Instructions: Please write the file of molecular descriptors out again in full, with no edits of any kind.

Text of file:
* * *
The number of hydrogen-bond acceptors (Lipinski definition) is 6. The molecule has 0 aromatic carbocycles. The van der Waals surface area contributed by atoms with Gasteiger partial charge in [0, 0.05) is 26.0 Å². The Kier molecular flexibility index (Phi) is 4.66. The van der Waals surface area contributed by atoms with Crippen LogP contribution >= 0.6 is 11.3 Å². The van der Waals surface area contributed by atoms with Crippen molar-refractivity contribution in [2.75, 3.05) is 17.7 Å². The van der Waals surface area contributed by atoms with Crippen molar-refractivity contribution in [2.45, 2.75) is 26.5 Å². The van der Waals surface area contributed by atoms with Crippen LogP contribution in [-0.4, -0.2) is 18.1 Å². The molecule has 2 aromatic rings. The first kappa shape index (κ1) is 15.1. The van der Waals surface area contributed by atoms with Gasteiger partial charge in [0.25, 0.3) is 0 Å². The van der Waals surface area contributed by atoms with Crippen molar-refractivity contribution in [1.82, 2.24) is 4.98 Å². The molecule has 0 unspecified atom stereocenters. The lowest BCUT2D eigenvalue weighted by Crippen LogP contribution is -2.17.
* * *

The number of hydrogen-bond acceptors (Lipinski definition) is 6. The molecule has 0 aromatic carbocycles. The van der Waals surface area contributed by atoms with Gasteiger partial charge in [0, 0.05) is 26.0 Å². The Kier molecular flexibility index (Phi) is 4.66. The van der Waals surface area contributed by atoms with Crippen LogP contribution >= 0.6 is 11.3 Å². The van der Waals surface area contributed by atoms with Crippen molar-refractivity contribution in [2.75, 3.05) is 17.7 Å². The van der Waals surface area contributed by atoms with Crippen molar-refractivity contribution in [2.45, 2.75) is 26.5 Å². The van der Waals surface area contributed by atoms with Crippen LogP contribution in [-0.4, -0.2) is 18.1 Å². The molecule has 2 aromatic rings. The first kappa shape index (κ1) is 15.1. The van der Waals surface area contributed by atoms with Gasteiger partial charge in [0.25, 0.3) is 0 Å². The van der Waals surface area contributed by atoms with Crippen molar-refractivity contribution in [1.82, 2.24) is 4.98 Å². The molecule has 0 unspecified atom stereocenters. The lowest BCUT2D eigenvalue weighted by Crippen LogP contribution is -2.17.